"I think if I were going to critique Harry Reid this morning, I really wish we would stop with this 'dead on arrival, not going to go there' and begin to have language like, ‘we're going to take a look at it and see if there's anything that we can agree on here and over the next couple of days try to come to an agreement," said McCaskill on MSNBC's "Daily Rundown" Wednesday.
"That's what's really going to happen, and I don't know why this place is so set on, you know, looking like we're combative all the time," she added.
The House on Tuesday afternoon approved legislation that extends the payroll tax holiday and unemployment benefits, but includes several provisions that Democrats vigorously oppose.
“It was dead before it got to the Senate. The Senate will not pass it. The sooner we demonstrate, that the sooner we can begin serious discussion on how to keep taxes from going up for middle-class Americans," Reid said.
McCaskill lamented the gridlock in Congress caused by partisan divides and said she believes a change in rhetoric would help both sides of the aisle reach a compromise.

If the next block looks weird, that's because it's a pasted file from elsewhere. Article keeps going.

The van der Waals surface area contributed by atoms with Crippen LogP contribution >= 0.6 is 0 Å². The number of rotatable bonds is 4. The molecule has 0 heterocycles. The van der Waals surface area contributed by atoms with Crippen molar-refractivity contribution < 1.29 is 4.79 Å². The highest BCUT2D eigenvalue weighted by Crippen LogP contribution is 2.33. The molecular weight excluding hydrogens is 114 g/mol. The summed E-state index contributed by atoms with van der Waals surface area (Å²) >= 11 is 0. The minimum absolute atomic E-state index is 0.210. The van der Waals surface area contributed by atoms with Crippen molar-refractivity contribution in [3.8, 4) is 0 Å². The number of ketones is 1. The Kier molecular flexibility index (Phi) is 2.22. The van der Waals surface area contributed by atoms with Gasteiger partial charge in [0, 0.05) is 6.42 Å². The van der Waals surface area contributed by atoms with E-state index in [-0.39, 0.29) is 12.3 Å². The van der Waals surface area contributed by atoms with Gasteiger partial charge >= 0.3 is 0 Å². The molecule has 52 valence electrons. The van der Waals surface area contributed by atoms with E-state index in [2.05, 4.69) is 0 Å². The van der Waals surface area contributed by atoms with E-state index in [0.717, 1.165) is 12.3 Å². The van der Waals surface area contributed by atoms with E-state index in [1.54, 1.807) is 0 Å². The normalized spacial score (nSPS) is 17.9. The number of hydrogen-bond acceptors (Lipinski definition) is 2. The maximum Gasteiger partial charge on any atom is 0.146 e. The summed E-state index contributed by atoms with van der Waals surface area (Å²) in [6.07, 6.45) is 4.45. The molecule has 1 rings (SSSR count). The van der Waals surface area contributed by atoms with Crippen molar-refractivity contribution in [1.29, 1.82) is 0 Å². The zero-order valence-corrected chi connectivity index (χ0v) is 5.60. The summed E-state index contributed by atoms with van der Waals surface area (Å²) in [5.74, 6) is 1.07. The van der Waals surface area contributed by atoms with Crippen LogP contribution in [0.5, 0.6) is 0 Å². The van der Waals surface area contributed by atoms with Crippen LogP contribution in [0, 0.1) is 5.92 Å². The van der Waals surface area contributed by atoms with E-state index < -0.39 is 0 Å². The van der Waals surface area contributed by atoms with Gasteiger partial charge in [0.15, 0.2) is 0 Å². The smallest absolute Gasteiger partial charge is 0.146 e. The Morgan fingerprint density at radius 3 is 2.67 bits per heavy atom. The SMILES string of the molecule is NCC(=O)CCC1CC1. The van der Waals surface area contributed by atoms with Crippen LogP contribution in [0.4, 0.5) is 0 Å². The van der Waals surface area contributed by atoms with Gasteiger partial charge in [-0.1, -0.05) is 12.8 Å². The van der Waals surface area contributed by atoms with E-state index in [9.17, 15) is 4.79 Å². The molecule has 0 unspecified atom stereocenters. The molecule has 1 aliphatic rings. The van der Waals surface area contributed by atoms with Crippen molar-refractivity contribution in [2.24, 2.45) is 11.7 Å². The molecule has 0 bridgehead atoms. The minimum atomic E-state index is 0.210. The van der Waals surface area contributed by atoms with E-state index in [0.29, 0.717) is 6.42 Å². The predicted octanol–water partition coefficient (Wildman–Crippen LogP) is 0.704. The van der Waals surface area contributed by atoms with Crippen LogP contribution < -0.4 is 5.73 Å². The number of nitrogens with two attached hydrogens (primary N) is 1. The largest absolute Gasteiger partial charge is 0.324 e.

"We've got to quit this kind of posturing that tells the American people we'd rather fight than get along," McCaskill said.
The Missouri senator slammed Republicans for adding measures to the payroll bill that she considers extraneous to the central goal of the legislation, such as language that would fast-track an administration decision on the Keystone XL oil sands pipeline.
"They've got all kind of stuff in this thing that is really bizarre to me … I think we ought to get to work, find what we can agree on, get this thing done," she said.
"You know these guys [Republicans] are so convenient about hollering about states rights until it's actually in practice, and I think the reason we have to slow down on the pipeline is not that anybody is saying the pipeline shouldn't happen, but we have to respect the rights of Nebraska," McCaskill said.
However, she told MSNBC that while she thinks including the pipeline in the tax holiday bill is inappropriate, she would not rule out supporting the proposal.
"I would certainly take a look at it if states rights are being protected," McCaskill said.
McCaskill was adamant in her support for extending the payroll tax holiday.
"While I'm perfectly willing to raise taxes a smidge on multi-millionaires I'll be gosh-darned if I think it's a good idea to raise taxes on people working as hard as they know how right now and barely making it work and I just think it's the wrong time to raise taxes on the people who need it the most," she said.